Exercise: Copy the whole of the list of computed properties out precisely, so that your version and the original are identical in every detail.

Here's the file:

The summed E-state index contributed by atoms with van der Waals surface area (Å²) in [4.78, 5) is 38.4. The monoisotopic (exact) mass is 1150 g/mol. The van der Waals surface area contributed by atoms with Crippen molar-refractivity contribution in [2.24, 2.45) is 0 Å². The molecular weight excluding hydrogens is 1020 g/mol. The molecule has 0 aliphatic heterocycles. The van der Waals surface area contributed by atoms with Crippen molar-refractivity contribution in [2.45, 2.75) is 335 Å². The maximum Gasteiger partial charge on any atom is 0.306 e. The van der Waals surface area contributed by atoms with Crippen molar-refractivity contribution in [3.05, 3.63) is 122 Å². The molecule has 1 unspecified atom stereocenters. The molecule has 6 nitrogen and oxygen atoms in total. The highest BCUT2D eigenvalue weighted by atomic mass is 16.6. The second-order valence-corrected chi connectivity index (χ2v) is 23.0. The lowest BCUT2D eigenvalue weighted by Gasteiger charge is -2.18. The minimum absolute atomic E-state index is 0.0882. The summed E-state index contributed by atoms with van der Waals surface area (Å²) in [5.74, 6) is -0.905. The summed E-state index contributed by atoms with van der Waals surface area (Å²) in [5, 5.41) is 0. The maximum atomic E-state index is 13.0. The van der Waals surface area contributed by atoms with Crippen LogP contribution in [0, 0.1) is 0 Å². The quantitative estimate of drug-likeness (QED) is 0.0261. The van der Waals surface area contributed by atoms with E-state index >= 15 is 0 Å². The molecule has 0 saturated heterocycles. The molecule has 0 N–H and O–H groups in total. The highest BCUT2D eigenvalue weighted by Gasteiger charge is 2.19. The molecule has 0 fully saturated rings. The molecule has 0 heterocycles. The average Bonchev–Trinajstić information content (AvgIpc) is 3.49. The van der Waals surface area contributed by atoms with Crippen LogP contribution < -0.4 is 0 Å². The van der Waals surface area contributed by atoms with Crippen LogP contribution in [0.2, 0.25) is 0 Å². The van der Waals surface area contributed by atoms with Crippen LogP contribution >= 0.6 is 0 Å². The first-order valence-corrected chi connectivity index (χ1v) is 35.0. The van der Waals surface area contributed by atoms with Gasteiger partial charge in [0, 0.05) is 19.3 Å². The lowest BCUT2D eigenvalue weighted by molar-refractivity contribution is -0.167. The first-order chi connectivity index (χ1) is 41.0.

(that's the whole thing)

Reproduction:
The summed E-state index contributed by atoms with van der Waals surface area (Å²) in [4.78, 5) is 38.4. The monoisotopic (exact) mass is 1150 g/mol. The van der Waals surface area contributed by atoms with Crippen molar-refractivity contribution in [2.24, 2.45) is 0 Å². The molecular weight excluding hydrogens is 1020 g/mol. The molecule has 0 aliphatic heterocycles. The van der Waals surface area contributed by atoms with Crippen molar-refractivity contribution in [2.45, 2.75) is 335 Å². The maximum Gasteiger partial charge on any atom is 0.306 e. The van der Waals surface area contributed by atoms with Crippen molar-refractivity contribution in [3.05, 3.63) is 122 Å². The molecule has 1 unspecified atom stereocenters. The molecule has 6 nitrogen and oxygen atoms in total. The highest BCUT2D eigenvalue weighted by atomic mass is 16.6. The second-order valence-corrected chi connectivity index (χ2v) is 23.0. The lowest BCUT2D eigenvalue weighted by Gasteiger charge is -2.18. The minimum absolute atomic E-state index is 0.0882. The summed E-state index contributed by atoms with van der Waals surface area (Å²) in [5.74, 6) is -0.905. The summed E-state index contributed by atoms with van der Waals surface area (Å²) in [5, 5.41) is 0. The maximum atomic E-state index is 13.0. The van der Waals surface area contributed by atoms with Crippen LogP contribution in [0, 0.1) is 0 Å². The quantitative estimate of drug-likeness (QED) is 0.0261. The van der Waals surface area contributed by atoms with E-state index >= 15 is 0 Å². The molecule has 0 saturated heterocycles. The molecule has 0 N–H and O–H groups in total. The highest BCUT2D eigenvalue weighted by Gasteiger charge is 2.19. The molecule has 0 fully saturated rings. The molecule has 0 heterocycles. The average Bonchev–Trinajstić information content (AvgIpc) is 3.49. The van der Waals surface area contributed by atoms with Crippen LogP contribution < -0.4 is 0 Å². The van der Waals surface area contributed by atoms with Crippen LogP contribution in [0.2, 0.25) is 0 Å². The van der Waals surface area contributed by atoms with Crippen LogP contribution >= 0.6 is 0 Å². The first-order valence-corrected chi connectivity index (χ1v) is 35.0. The van der Waals surface area contributed by atoms with Gasteiger partial charge in [0, 0.05) is 19.3 Å². The lowest BCUT2D eigenvalue weighted by molar-refractivity contribution is -0.167. The first-order chi connectivity index (χ1) is 41.0.